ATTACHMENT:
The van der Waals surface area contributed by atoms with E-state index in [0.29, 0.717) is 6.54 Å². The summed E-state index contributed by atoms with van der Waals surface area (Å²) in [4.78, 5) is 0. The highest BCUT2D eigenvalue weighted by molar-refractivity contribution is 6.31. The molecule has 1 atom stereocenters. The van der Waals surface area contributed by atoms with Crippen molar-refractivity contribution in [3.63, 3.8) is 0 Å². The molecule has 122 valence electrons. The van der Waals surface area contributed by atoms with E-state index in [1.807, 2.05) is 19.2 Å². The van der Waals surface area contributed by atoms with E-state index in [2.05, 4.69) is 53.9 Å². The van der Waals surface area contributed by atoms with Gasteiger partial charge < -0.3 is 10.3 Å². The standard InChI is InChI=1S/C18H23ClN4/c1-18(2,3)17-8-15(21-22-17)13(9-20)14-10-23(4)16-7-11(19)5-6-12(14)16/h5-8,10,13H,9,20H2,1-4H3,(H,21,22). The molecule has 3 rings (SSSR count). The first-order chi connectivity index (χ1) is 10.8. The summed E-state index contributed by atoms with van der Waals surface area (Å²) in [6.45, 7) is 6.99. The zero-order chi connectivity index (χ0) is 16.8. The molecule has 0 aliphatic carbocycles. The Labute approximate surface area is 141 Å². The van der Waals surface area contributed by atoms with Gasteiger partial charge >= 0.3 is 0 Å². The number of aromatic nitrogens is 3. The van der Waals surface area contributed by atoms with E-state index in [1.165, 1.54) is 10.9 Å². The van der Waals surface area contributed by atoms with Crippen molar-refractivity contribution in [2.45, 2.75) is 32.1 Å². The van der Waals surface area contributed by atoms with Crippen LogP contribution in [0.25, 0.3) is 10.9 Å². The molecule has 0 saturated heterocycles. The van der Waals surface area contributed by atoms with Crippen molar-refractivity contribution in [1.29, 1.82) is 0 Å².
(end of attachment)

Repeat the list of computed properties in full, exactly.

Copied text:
The van der Waals surface area contributed by atoms with E-state index in [0.29, 0.717) is 6.54 Å². The summed E-state index contributed by atoms with van der Waals surface area (Å²) in [4.78, 5) is 0. The highest BCUT2D eigenvalue weighted by molar-refractivity contribution is 6.31. The molecule has 1 atom stereocenters. The van der Waals surface area contributed by atoms with Crippen molar-refractivity contribution in [3.63, 3.8) is 0 Å². The molecule has 122 valence electrons. The van der Waals surface area contributed by atoms with E-state index in [1.807, 2.05) is 19.2 Å². The van der Waals surface area contributed by atoms with E-state index in [2.05, 4.69) is 53.9 Å². The van der Waals surface area contributed by atoms with Gasteiger partial charge < -0.3 is 10.3 Å². The standard InChI is InChI=1S/C18H23ClN4/c1-18(2,3)17-8-15(21-22-17)13(9-20)14-10-23(4)16-7-11(19)5-6-12(14)16/h5-8,10,13H,9,20H2,1-4H3,(H,21,22). The molecule has 3 rings (SSSR count). The first-order chi connectivity index (χ1) is 10.8. The summed E-state index contributed by atoms with van der Waals surface area (Å²) in [6.45, 7) is 6.99. The zero-order chi connectivity index (χ0) is 16.8. The molecule has 0 aliphatic carbocycles. The Labute approximate surface area is 141 Å². The van der Waals surface area contributed by atoms with Gasteiger partial charge >= 0.3 is 0 Å². The number of aromatic nitrogens is 3. The van der Waals surface area contributed by atoms with E-state index in [1.165, 1.54) is 10.9 Å². The van der Waals surface area contributed by atoms with Crippen molar-refractivity contribution in [2.45, 2.75) is 32.1 Å². The van der Waals surface area contributed by atoms with Crippen LogP contribution in [0.25, 0.3) is 10.9 Å². The molecule has 0 saturated heterocycles. The van der Waals surface area contributed by atoms with Crippen molar-refractivity contribution in [1.29, 1.82) is 0 Å².